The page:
Or by the abdomen. This is the way in which spiders extract the matter of their webs. Those larvae, called by the French, Pucerons-lions, likewise draw from the extremity of their abdomen, the silk of which they make their coque, and in which they inclose themselves. Some species of Dytisci likewise do the same to fabricate the coques in which they deposite their eggs.
Page 125. 1 34.
Others are coarser. Spiders have the power of spinning (heir threads, either fine or coarse, as they please, by drawing from their bodies, as many threads as the occasion requires, and joining them together: those which spread their nets in garden?, can even spin two sorts of threads, the one glutinous, the other not: this we can assure ourselves of, by throwing dry sand on their web: we shall find, that the sind will stick only to those threads that turn spirally, but will by no means adhere to those that run straight across the web.
Page i26, I. 12.
As Jki'ful dyers. It is not in the option of insects, to paint or vary the colours of their silk, at their own pleasure; this depends on the nature of the silky matter which is formed in their entrails. It is this, and not the insect, which gives the colour to their thread. Beside?, what is said here, of the beauty of these colours, is applicable, only to a sew of these animals; the silk which molt of them spin, is of a very ordinary colour, and much inserior to that which a good dyer could give them.
Page 127,1. 7.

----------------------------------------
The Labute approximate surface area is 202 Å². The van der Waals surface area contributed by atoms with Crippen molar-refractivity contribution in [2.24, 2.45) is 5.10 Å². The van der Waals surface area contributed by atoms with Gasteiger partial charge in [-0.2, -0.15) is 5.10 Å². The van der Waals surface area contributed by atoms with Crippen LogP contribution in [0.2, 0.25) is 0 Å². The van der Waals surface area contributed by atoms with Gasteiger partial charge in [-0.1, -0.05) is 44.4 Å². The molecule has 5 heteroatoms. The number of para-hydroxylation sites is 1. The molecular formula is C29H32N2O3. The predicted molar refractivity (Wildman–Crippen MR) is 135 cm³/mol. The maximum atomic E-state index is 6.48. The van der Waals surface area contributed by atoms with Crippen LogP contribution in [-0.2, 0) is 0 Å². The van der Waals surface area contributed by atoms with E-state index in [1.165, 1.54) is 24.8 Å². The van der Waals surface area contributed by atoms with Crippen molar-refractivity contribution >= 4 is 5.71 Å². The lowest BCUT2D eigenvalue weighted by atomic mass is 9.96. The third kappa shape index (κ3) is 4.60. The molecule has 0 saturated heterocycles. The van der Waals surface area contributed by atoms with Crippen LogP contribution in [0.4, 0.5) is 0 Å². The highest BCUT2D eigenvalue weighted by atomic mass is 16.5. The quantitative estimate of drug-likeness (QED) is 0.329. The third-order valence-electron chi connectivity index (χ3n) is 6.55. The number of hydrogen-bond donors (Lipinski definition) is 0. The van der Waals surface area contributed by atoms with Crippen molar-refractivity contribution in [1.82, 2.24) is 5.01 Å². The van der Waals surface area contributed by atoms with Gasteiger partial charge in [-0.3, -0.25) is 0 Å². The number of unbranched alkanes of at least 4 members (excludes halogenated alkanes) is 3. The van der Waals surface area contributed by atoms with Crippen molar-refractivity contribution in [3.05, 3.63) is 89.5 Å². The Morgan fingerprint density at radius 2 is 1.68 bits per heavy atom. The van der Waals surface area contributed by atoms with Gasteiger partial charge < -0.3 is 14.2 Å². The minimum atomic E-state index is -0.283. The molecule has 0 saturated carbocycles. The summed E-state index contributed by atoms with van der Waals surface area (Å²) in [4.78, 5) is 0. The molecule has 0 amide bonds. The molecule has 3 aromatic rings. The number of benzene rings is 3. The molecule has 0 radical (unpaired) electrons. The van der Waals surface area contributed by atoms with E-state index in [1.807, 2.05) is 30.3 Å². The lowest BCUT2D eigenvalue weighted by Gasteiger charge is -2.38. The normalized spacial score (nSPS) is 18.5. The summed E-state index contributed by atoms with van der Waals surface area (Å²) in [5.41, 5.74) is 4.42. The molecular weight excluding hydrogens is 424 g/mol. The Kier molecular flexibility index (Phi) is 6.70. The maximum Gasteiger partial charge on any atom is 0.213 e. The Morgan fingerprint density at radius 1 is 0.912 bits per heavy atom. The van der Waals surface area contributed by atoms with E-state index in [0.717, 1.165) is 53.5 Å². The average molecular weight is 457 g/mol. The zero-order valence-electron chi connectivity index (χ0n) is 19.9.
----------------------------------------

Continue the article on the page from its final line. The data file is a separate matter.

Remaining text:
The "wife form of government. What authors have advanced, on the constitution and government of bees; oil the authority of their king; on hi? sldll in the art of reigning, on the obedience paid by his subjects, and on many 0ther things of this nature, is so sine, so marvellous, that it' ceases to be probable. Suppose these circumstances to be nothing but ingenious sictions, as there is every reason to believe, it would not be difficult to trace their origin. People have at sirst admired the art with which bees construct their combs and have, from that, conceived very high ideas of them: they have seen them living in society, and labouring in various ways for the common good; from this it would be inserred, that they have laws and established ranks: having found in their swarms, some bees larger than the rest, these would be considered as kings; seeing those surrounded by a number of other bees, these would be courtiers or guards, or subjects coming to receive orders, and to execute them; in a word, no particular has been observed, in the economy of bees, that has not received an interpretation consormable to the high ideas conceived of them, and to the monarchical system, under which it seemed certain, that they lived. But, what would be our surprise, when, after having attended more closely to the behaviour of this king, and having dared, even to lay hands on his sacred person, to sind his body sull of eggs, and to see his principal occupation, that of laying these eggs in the empty cells! From these circumstances, unprejudiced per